Debenhams heads into liquidation - and there will be more casualties to come

  • Video report by ITV News Business and Economics Editor Joel Hills

Debenhams has spent the last 18 months lurching from one insolvency process to another, closing shops, cutting rent and laying off staff.The owners, a group of banks and hedge funds lead by Silver Point Capital, insist their turnaround plan was derailed by coronavirus.Fair enough, but all retailers are sailing in the same rough seas - and not everyone is sinking. 

Debenhams was a victim of the virus but also its inability to move with the times. The company struggled under the weight to two problems: too much debt and too many long-term leases for shops it didn’t need in the digital age.

Sir Ian Cheshire was chairman of Debenhams from April 2016 until January 2019. I asked him when he first realised the company was in trouble. “The day I walked in,” he replied. 

“I think what became clear quite quickly was that there was a great business - 70 stores and the website would have been a very viable business - but we couldn’t get the landlords to take back the 120 stores we didn’t need. At that point you are really stuck. It’s the leases that created the straight-jacket.”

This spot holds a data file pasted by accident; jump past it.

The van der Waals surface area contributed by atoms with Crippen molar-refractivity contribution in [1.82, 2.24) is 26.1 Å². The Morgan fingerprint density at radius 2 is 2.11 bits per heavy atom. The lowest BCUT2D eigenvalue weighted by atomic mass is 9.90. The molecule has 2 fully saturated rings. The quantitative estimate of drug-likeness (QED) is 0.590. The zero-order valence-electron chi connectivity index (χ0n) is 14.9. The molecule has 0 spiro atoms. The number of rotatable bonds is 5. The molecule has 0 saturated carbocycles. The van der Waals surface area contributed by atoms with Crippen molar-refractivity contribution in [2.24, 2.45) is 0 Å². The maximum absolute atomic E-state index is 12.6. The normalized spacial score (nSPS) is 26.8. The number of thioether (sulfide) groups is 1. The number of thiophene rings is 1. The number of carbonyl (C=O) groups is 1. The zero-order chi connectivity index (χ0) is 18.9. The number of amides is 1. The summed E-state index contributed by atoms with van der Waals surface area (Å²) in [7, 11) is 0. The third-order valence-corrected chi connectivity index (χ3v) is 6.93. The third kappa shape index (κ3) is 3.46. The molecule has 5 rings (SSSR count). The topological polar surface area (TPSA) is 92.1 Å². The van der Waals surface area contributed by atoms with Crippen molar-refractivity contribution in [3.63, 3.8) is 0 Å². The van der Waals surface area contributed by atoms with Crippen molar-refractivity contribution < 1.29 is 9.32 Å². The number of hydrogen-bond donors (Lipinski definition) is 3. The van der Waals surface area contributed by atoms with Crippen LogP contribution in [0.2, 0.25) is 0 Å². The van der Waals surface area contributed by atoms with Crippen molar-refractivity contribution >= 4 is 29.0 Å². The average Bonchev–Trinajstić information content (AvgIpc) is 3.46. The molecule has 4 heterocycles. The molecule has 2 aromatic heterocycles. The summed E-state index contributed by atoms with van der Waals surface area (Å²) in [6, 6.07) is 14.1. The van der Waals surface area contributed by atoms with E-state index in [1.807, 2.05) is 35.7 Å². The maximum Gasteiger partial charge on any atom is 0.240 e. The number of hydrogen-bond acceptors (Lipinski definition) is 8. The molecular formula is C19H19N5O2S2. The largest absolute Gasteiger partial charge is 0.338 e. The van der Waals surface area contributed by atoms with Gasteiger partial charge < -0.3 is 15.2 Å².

Cheshire believes parts of Debenhams, its online business in particular, will survive intact.

Retail is not dead; not everyone is having a bad time. Next, B&Q and Primark are managing to chart a course through.

But coronavirus has caused havoc. A trend towards shopping online has been turbo-charged during lockdown. At one point £1 in every £2 was being spent digitally.Business models which looked wobbly at the beginning of the year have since buckled.TM Lewin, Cath Kidston, Oasis, Warehouse, Laura Ashley, Edinburgh Woollen Mill, Peacocks and Jaeger have all ended up in administration, along with Arcadia

The flagship Topshop store on Oxford Street, London Credit: PA

The Centre for Retail Research calculates that 140,437 jobs have gone in retail so far this year. It predicts that will rise to 235,000 by the end of December.“This is the worse you’ve ever seen, it’s a once in a hundred years event,” says Sir Ian Cheshire.

“The shift to the internet, the cost of bricks and mortar retail, have been amplified by a sudden five to 10 years burst of change.”Retail is going through a period of painful adjustment. Many more people look set to lose their jobs in the months to come, they will need help get back into work. 

  • Joel Hills on a tough year for retail